What you see below is my Agfa Selectronic 3, the camera I’m reviewing today. It’s a Pentax K-mount SLR released in 1980 and produced for only a few short years until around 1983. I bought it because of the big orangey-red button.
I’m shallow like that.
Here’s what’s covered in this article:
Table of contents
The above photo is an image of a Bitter SC, a rarity from the ‘80s. It is not my photo – in fact, credit goes to Jay Ramey at Autoweek – and it does not really have anything to do with an Agfa Selectronic 3. I include the above photo as I have been a car nerd since the age of 6 months, and I can’t help but to compare my cameras with particular cars.
So, if you’ll indulge an old car bore, I shall be likening this little known camera with this little known car below.
[EMULSIVE: OK, I’ll indulge you. How is this the Bitter SC of cameras, then?]
Let’s look back at the Bitter SC for a minute
The SC was the second model of car produced by a German fellow named Erich Bitter. A racing driver in a previous life, Erich had the idea of producing a car that had the looks of a fancy Italian exotic with the reliable gubbins of a mainstream German car. It was a svelte cruiser from the outside and a hum-drum Opel Senator family car under the skin. It was as expensive as a Ferrari and not many were made.
You’ve probably never seen one.
The Agfa, likewise, was a pretty little thing specially penned by the German design firm Schlagheck & Schultes, but with basic, reliable Japanese underpinnings provided and manufactured by Chinon. Anyone who can find the 1980 selling price for one is a god amongst men, but I suspect that, like the Bitter, it was expensive and not many were made.
You’ve probably never seen one.
So why not just buy a Chinon, then?
Seriously though, I’ve never understood ugly (or at least, anonymous) cameras. People willing to spend good money for a camera are, I’m willing to wager, those who appreciate aesthetics. While there’s a certain beauty to be found in the truly form-follows-function world (e.g., Nikon F Photomic), a good-looking camera just has a desirability factor that can often outweigh any specification shortfalls. Wouldn’t you rather have a Leica R6.2 than an R8? Maybe I’m just weird, but I’m willing to forgive a few faults when beauty is involved.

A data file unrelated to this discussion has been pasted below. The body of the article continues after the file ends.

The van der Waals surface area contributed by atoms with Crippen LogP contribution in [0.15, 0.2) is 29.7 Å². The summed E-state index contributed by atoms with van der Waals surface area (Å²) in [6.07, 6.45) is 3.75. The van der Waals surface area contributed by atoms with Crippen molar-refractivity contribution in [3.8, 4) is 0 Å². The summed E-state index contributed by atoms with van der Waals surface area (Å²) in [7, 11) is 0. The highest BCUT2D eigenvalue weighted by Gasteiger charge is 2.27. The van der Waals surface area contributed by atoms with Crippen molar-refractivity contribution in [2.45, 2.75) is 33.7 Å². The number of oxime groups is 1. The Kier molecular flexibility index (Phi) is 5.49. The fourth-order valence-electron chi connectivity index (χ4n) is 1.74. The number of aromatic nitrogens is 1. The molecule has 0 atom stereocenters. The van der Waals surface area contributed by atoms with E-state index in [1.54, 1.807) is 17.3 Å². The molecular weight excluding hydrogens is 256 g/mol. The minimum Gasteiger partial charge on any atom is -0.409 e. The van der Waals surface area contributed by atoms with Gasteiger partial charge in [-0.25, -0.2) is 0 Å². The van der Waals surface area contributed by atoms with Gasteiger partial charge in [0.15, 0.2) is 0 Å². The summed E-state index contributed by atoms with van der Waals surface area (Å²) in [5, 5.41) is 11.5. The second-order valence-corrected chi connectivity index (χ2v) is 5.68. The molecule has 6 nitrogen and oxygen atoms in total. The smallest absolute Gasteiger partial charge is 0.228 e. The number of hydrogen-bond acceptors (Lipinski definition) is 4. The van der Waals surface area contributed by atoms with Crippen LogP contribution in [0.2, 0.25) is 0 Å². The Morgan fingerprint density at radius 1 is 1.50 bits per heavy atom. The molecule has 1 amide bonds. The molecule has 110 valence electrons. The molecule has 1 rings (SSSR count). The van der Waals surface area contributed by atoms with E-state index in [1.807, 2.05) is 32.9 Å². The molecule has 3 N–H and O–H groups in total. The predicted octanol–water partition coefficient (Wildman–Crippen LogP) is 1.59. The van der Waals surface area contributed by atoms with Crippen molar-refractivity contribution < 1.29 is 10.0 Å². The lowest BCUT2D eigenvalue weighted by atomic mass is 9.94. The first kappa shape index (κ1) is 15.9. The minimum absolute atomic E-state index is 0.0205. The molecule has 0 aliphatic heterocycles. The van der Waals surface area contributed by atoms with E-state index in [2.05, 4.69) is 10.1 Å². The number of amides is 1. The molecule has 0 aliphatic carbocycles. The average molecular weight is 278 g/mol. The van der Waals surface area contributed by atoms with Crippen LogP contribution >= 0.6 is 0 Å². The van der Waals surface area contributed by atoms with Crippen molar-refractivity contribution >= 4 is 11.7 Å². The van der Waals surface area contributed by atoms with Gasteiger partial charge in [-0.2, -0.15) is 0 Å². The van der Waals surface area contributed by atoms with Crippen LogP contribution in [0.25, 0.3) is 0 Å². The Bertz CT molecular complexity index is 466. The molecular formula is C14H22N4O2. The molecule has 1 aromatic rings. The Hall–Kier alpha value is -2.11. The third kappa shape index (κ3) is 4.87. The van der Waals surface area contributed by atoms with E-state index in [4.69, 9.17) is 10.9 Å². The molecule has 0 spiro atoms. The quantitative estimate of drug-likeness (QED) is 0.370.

Same goes for cars, like the Bitter SC.
When I started looking for a Selectronic 3 (which, by the way, differs from the manual Selectronic 1 and the auto-only Selectronic 2, by offering both aperture-priority auto and manual modes, as well as other features), I just wanted one and had no idea if it would actually be any good to use.
Details about and reviews of these cameras are scant. Go on, just try searching YouTube for one. Fortunately, I was pleasantly surprised by the machine as soon as it arrived from Germany and I’ve taken quite a liking to it. That said, it does have some points against it.
First off, the body is plastic – very plastic. Not cleverly disguised modern plastic, not chintzy-cheap Holga plastic, more like 1980 “THE FUTURE IS NOW!” plastic. Even the area which is traditionally home to some form of leather or vinyl is a sort of coarser, grippier plastic. Despite this, it feels solid and relatively substantial, weighing in around 500g without lens. That’s comparable to an Olympus OM-1.
Second, its fastest shutter speed is merely 1/1000th of a second. While I’m not generally the type to go all bOkEh!!!, I do use 1/2000 or even 1/4000 often enough on other cameras to miss it on this one.
Finally, the usual split-image/microprism/ground glass finder is not terribly bright or contrasty, requiring a bit more effort and time to accurately set the focus. Grabbing my Contax RTS after using this camera is a revelation in that regard, and unfortunately the screen in the Agfa does not appear to be interchangeable (even if it was, good luck finding a replacement). I don’t know if this is a fault specific to my example or representative of the model.